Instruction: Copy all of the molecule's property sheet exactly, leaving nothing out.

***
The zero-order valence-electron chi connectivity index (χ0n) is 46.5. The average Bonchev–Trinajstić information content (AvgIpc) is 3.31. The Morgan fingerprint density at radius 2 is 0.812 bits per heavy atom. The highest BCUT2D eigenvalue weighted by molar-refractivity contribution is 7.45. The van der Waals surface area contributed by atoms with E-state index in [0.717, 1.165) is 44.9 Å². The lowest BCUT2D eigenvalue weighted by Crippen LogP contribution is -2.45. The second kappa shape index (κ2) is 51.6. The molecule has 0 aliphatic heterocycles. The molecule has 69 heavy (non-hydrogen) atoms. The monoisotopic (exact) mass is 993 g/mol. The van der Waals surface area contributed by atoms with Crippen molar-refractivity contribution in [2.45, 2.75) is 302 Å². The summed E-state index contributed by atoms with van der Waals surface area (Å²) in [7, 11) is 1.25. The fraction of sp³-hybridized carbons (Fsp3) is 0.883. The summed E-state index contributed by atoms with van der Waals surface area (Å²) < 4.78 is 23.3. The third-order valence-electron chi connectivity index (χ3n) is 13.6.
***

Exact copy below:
The zero-order valence-electron chi connectivity index (χ0n) is 46.5. The average Bonchev–Trinajstić information content (AvgIpc) is 3.31. The Morgan fingerprint density at radius 2 is 0.812 bits per heavy atom. The highest BCUT2D eigenvalue weighted by molar-refractivity contribution is 7.45. The van der Waals surface area contributed by atoms with E-state index in [0.717, 1.165) is 44.9 Å². The lowest BCUT2D eigenvalue weighted by Crippen LogP contribution is -2.45. The second kappa shape index (κ2) is 51.6. The molecule has 0 aliphatic heterocycles. The molecule has 69 heavy (non-hydrogen) atoms. The monoisotopic (exact) mass is 993 g/mol. The van der Waals surface area contributed by atoms with Crippen molar-refractivity contribution in [2.45, 2.75) is 302 Å². The summed E-state index contributed by atoms with van der Waals surface area (Å²) in [7, 11) is 1.25. The fraction of sp³-hybridized carbons (Fsp3) is 0.883. The summed E-state index contributed by atoms with van der Waals surface area (Å²) < 4.78 is 23.3. The third-order valence-electron chi connectivity index (χ3n) is 13.6.